The Canturbury Tales, Candide, the Holy Qur’an, The Evolution of Man, and The Hitchhiker’s Guide to the Galaxy: all these titles are on the list of books banned at a Catholic high school somewhere in the U.S. But that also means you can find them among the texts of Kat Atreides’ covert lending library, which she runs out of her locker and an empty one adjacent.
According to her post, “Is it OK to run an illegal library from my locker at school?” on Yahoo! Answers*, the possibly pseudonymous Kat was dismayed to see a number of classic books and personal favorites on a new list of books banned by the administration. When a friend asked to borrow Catcher in the Rye, she was inspired to bring in more from home. With a current total of 62 books, the library has become wildly popular, Kat says. Other titles include Slaughterhouse-5, Animal Farm, and The Perks of Being a Wallflower. Twilight is banned, but she declines to include it in her library based on standards of literary merit.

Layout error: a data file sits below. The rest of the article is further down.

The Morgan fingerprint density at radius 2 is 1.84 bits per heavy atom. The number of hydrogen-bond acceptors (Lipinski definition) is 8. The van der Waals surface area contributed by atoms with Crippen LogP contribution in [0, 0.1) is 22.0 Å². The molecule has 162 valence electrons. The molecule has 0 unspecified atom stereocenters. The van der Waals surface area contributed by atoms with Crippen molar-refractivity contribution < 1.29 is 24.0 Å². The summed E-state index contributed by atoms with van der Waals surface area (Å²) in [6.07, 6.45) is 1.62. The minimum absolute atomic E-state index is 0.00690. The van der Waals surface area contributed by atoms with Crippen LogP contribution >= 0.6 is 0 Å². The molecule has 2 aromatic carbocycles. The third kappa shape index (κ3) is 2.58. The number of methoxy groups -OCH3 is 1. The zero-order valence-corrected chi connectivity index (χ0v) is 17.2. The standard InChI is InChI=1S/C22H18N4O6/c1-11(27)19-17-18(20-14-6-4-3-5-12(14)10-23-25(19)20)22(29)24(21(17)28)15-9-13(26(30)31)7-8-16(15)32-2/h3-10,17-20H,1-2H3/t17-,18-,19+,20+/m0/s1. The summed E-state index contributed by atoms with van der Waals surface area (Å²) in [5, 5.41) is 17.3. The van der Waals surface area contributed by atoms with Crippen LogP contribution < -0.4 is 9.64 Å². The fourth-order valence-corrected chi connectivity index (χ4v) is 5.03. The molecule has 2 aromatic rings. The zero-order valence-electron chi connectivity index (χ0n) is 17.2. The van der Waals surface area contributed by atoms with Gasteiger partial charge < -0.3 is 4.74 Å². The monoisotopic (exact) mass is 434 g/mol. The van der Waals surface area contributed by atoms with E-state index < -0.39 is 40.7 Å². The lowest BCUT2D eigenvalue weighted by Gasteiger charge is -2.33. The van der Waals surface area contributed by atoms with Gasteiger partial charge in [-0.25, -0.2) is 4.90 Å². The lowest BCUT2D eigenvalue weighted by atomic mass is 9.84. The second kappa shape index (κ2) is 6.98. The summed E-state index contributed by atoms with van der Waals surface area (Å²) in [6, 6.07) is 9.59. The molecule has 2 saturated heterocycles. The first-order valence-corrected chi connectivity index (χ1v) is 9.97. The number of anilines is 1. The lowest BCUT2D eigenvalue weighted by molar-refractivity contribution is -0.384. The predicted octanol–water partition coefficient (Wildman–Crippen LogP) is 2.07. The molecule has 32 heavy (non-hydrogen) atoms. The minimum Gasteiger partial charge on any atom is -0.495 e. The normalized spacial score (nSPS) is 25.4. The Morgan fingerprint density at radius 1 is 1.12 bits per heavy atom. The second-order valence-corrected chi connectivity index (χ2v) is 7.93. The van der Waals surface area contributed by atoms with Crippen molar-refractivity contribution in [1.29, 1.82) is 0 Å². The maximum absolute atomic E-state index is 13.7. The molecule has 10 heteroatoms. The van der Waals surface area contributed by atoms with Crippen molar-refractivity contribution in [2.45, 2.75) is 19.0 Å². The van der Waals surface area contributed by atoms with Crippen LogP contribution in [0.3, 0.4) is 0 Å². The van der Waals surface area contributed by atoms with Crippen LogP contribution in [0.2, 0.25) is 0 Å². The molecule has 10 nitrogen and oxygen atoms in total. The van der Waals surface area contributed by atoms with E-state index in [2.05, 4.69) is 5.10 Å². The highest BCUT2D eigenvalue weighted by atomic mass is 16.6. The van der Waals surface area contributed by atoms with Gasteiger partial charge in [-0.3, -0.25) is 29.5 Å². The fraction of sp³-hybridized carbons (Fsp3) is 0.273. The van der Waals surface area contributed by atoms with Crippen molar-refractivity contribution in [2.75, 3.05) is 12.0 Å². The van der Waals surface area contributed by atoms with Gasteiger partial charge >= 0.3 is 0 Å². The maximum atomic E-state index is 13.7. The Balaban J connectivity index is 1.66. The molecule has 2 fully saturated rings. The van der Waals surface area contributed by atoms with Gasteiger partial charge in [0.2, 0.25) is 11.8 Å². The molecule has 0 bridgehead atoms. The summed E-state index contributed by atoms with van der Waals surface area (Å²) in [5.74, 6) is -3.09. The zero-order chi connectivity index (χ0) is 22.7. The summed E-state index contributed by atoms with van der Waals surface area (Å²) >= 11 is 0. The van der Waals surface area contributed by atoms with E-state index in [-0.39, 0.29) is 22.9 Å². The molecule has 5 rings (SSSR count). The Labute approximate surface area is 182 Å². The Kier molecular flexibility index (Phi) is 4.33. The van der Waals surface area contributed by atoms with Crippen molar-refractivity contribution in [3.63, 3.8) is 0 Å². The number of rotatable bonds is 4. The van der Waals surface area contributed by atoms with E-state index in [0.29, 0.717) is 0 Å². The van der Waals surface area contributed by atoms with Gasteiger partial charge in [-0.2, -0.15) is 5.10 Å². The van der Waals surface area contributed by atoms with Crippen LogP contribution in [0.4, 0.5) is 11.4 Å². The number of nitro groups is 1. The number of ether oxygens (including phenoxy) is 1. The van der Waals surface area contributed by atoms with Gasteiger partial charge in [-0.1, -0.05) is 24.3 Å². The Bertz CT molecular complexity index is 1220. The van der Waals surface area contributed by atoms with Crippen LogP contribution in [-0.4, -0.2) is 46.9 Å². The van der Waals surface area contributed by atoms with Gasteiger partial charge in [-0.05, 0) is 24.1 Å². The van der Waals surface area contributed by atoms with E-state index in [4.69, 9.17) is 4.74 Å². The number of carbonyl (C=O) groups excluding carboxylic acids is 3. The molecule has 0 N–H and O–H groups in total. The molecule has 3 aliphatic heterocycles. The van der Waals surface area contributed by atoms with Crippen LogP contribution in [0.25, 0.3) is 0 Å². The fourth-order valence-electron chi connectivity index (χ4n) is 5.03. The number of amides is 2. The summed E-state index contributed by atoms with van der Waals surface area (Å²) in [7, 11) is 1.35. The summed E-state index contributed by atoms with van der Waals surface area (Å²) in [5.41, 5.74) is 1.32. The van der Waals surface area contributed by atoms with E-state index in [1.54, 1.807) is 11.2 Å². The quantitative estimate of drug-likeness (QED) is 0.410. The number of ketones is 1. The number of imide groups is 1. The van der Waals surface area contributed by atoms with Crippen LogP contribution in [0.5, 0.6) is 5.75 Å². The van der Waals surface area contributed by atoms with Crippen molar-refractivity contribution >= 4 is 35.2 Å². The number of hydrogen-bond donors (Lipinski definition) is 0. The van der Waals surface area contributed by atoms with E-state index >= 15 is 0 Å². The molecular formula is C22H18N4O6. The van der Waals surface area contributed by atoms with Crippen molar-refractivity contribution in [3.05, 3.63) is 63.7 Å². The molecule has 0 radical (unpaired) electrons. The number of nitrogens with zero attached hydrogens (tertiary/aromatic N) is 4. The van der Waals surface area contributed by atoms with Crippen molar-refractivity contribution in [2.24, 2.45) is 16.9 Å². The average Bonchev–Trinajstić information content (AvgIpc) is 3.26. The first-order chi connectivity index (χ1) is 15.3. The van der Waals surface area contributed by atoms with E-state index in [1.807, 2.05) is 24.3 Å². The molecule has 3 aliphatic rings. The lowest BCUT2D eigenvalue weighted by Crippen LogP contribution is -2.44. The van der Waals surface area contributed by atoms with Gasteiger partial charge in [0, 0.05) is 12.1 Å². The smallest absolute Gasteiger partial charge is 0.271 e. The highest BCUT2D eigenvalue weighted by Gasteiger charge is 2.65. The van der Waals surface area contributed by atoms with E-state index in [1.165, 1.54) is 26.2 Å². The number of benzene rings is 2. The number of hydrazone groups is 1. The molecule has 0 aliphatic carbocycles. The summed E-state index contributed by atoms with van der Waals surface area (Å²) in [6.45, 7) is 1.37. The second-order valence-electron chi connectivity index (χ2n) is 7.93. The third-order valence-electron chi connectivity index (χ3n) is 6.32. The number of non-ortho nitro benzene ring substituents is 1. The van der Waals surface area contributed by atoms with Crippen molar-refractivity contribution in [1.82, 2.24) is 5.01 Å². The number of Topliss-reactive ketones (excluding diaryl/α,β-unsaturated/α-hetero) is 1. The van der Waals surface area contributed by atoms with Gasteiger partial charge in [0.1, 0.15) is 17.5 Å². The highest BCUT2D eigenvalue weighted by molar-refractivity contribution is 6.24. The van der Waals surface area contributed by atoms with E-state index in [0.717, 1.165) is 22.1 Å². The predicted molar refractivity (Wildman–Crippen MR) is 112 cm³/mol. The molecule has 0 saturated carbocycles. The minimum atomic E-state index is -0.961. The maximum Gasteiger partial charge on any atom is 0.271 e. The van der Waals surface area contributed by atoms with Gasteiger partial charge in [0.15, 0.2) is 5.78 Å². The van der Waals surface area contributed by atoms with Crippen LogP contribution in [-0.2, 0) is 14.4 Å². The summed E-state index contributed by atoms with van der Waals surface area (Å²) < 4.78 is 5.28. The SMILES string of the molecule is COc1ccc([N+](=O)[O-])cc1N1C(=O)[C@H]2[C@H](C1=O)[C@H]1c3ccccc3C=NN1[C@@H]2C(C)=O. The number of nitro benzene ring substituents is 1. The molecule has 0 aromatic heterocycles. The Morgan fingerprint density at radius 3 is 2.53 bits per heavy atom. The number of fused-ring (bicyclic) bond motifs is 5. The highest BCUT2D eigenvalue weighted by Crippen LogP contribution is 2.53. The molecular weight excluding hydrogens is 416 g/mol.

Way to go, Kat, for turning the administration’s censorship attempts into an incentive for students to become voracious readers. How better to get young people interested in books than to make their trade into a shady business?
But Kat’s in a tough position: she says she would be in trouble with the teachers and her parents if they found out about her operation. One commenter on her post, an author, suggests starting a petition to reinstate the banned books. That would be a brave move, and she might have to suffer some consequences.
Even if her library remains undercover, Kat is fighting her school’s censorship in a big way. Just one suggestion: she says she’s currently only lending to sophomores, juniors and seniors, “just in case so you can’t say I’m exposing young people to materiel they’re not mature enough for.” Hey, it’s a secret library anyway–why not let the freshmen decide for themselves which banned books to read?
*described and discussed in this post on BoingBoing